Business

How an Artisanal Doughnut Maker Spends Her Sundays

When Kimberly Camara was laid off from her job last March as a research and development cook in the hospitality industry, she decided to move in temporarily with her parents in Bayside, Queens. There, she found comfort in baking, developing her own style of doughnut made with leftover brioche dough.

She realized pretty fast she was on to something. So last June, alongside her business partner and boyfriend, Kevin Borja, Ms. Camara started Kora, a Filipino-inspired bakery named after her late grandmother, Corazon. Now, the company has more than 23,000 followers on Instagram, and its weekly doughnut “drops” — totaling some 500 pastries that are either picked up at Ms. Camara’s apartment or delivered within a certain radius — sell out immediately.

Ms. Camara’s doughnuts, made from scratch, have Filipino flavors like ube (a purple yam), leche flan, sans rival (a layered cake made with cashews) and halo-halo (a cold dessert). She plans to extend into savory foods and other pastries eventually.

Last summer, Ms. Camara, 27, returned to her own apartment in Woodside, Queens, where the demands of Kora recently forced her out of her home kitchen and into a more industrial work space.

SOCIAL OBLIGATIONS One of the first things I do, actually before I even get out of bed, is go through the Kora Instagram. Even though we have a social media person, I like to personally answer as many messages as I can. More recently, Sundays have been dedicated to photo shoots with my brother (who is our in-house photographer) for social and our website.

ROPED IN My cousin Rob moved across the hall with our two other friends who also happen to be my designer and one of our delivery drivers. Since quarantine started, we sort of developed this new hobby of jump roping. Rob jumps rope every morning outside the apartment around 8:30, so I’ve been doing that a lot with him. Usually, I’ll get up, and he’s texting me to meet him downstairs and we’ll jump rope, get a little workout in for an hour or so.

BACK TO BAYSIDE Usually Sundays are my big family days when I get to actually go back to Bayside and spend some quality time with them. My mom and my brother are always here on Fridays for doughnut production, but we’re so heavy in whatever’s going on that we’re not really spending quality time together or hanging out.

THE COMMUTE If it’s nice out, I’ll usually bike from here to Bayside, which is about an hour ride on my little foldable bike. There’s a lot of hills. That’s been my workout lately. On weekdays, it’s really hard to find time to work out and much less even eat sometimes, because I’m just so busy. I’ll try to multitask: bike riding while I’m getting myself from one place to another and also working out.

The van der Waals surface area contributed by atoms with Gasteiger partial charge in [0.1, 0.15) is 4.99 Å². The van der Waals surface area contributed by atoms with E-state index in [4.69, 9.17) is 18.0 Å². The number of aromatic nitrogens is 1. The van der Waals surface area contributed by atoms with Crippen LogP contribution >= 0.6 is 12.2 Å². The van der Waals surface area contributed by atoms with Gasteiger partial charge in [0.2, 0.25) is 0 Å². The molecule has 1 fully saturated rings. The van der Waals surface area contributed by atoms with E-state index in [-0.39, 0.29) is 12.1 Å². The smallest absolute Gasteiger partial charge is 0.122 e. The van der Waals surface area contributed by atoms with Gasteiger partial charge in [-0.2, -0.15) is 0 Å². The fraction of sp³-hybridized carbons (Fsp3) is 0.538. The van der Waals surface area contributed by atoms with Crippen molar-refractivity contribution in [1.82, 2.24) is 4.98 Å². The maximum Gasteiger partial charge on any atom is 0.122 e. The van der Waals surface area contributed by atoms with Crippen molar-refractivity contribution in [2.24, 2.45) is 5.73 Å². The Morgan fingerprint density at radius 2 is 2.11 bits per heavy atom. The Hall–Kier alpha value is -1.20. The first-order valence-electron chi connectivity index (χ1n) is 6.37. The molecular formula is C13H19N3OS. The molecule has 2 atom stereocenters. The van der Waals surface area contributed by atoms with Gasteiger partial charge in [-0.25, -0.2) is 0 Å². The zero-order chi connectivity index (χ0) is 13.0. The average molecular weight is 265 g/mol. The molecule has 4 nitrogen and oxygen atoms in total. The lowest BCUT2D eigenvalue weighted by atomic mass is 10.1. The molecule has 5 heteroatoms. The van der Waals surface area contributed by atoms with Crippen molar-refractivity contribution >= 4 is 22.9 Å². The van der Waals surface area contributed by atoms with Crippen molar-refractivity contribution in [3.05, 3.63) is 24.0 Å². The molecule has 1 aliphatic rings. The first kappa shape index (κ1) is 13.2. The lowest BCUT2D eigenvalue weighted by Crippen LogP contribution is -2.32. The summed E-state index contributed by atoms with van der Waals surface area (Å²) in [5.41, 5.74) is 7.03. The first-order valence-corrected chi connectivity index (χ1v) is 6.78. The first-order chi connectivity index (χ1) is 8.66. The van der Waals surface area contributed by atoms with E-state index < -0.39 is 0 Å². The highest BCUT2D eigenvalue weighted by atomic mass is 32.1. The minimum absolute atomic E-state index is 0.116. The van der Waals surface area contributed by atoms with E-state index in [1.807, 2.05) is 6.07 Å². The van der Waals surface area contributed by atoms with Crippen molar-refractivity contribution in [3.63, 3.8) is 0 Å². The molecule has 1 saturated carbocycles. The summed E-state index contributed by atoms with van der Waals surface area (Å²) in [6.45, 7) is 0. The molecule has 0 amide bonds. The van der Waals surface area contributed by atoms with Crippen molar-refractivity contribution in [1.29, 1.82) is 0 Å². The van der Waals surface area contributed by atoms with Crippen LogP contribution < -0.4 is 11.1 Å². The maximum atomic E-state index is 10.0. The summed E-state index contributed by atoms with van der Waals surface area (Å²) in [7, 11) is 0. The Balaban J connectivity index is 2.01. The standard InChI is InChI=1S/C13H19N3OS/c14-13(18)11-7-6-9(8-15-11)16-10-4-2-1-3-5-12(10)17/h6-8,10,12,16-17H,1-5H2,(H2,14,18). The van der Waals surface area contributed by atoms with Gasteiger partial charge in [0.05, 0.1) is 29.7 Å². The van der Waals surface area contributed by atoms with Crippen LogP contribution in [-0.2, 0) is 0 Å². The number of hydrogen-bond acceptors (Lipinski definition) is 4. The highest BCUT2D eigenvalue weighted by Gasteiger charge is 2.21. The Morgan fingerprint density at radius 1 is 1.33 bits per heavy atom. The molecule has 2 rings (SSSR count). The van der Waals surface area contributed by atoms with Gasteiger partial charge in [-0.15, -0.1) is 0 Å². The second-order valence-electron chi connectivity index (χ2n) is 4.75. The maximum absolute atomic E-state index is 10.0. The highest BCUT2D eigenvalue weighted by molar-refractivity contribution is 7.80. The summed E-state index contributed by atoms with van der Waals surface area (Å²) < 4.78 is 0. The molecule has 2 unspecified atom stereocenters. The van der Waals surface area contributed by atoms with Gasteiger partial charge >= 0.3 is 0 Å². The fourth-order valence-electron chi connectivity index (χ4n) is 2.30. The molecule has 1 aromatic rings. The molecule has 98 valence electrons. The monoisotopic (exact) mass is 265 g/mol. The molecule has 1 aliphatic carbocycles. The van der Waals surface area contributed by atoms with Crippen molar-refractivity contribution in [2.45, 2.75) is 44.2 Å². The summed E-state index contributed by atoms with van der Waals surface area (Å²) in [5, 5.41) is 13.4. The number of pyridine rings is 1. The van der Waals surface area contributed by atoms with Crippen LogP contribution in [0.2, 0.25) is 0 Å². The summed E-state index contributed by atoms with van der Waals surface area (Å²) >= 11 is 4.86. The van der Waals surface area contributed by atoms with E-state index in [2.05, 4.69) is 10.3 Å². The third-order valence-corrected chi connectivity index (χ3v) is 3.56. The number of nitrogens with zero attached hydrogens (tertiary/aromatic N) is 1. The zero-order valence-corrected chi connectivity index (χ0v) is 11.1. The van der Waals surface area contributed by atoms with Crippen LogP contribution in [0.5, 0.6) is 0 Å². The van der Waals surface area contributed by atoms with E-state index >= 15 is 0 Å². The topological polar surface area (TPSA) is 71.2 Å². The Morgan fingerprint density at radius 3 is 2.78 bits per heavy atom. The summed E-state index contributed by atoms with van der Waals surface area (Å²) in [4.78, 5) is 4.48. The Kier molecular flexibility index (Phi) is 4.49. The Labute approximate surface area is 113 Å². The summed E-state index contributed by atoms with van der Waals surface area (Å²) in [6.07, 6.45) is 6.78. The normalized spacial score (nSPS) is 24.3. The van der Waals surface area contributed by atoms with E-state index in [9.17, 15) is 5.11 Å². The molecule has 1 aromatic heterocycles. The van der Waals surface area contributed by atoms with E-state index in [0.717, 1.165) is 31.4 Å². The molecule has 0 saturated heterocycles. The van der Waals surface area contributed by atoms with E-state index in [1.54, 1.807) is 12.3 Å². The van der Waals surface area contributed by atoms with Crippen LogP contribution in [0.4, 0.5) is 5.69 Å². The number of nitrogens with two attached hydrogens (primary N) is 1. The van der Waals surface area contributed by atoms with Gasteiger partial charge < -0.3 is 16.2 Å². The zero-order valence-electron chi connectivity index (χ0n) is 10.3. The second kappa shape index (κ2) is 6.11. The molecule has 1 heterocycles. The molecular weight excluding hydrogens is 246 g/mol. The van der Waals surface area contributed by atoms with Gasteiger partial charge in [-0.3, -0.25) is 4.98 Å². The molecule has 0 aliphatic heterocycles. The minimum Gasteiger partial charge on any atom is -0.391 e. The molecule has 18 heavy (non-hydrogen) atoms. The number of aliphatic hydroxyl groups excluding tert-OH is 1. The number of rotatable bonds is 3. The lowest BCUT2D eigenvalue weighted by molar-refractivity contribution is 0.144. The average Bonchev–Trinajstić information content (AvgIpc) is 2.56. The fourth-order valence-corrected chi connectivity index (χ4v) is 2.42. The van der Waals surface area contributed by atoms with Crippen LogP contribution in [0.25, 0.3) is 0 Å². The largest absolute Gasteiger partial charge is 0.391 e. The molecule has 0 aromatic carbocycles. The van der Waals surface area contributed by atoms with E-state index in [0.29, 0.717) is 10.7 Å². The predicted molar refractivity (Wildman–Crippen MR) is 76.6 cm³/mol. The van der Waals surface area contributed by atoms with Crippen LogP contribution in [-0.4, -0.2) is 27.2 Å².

MOTHER/DAUGHTER TIME My mom’s always so excited to have me back in Bayside because I’m always so busy with Kora now. And so she’ll always say, “Oh, my gosh, let’s cook something,” or “Let’s have a barbecue.”

ISLAND OF GOLD We’ll go to the grocery store to pick up some ingredients for whatever we decide to make. In the Philippines, they call them “palengkes,” which refers to the wet markets or the open-air markets where the meat, fruit and vegetables are out. But here, usually, it just refers to any Asian supermarket. We go to this one Asian supermarket specifically called Island of Gold. We just call it “IOG,” and it’s in Fresh Meadows.

MEAL PREP My mom will usually do a lot of the more simple stuff and just give me the heavy stuff. She doesn’t want to deal with it, so I’ll take care of all the proteins and make marinades or what have you. And then, we’ll just sit down, enjoy a meal together. My brother and I will usually barbecue if she wants to get the grill on, or we’ll be inside just sitting around the dining table and just chatting about everything and nothing.

LEGENDS OF CORAZON My grandmother is always a topic of conversation for us. She raised me and my brother, and when she immigrated from the Philippines to here, she lived in our house. So, I literally lived with her growing up and when she passed away, she was still living with us. When I do get a chance to talk to my mom, I always ask her about my grandma and the sorts of things they did or ate growing up. These stories spark a lot of ideas for upcoming flavors even or just remind me of why Kora is what Kora is.

MEXICAN AND A MOVIE Kevin will spend the day with his family, and then he might meet me back at my apartment. We just spend some quality time with each other because throughout the week we are really in work mode, so quality time doesn’t really happen. We’ve been doing a lot of ordering in, and usually Sunday night, while we chuck on a movie, we’ll get some late-night takeout. There’s this Mexican place down the street, El Guacamole. We’ll get that sometimes because they’re open until 3 a.m.

Sunday Routine readers can follow Kimberly Camara on Instagram @kimberlymcamara and her doughnuts @fromkora.



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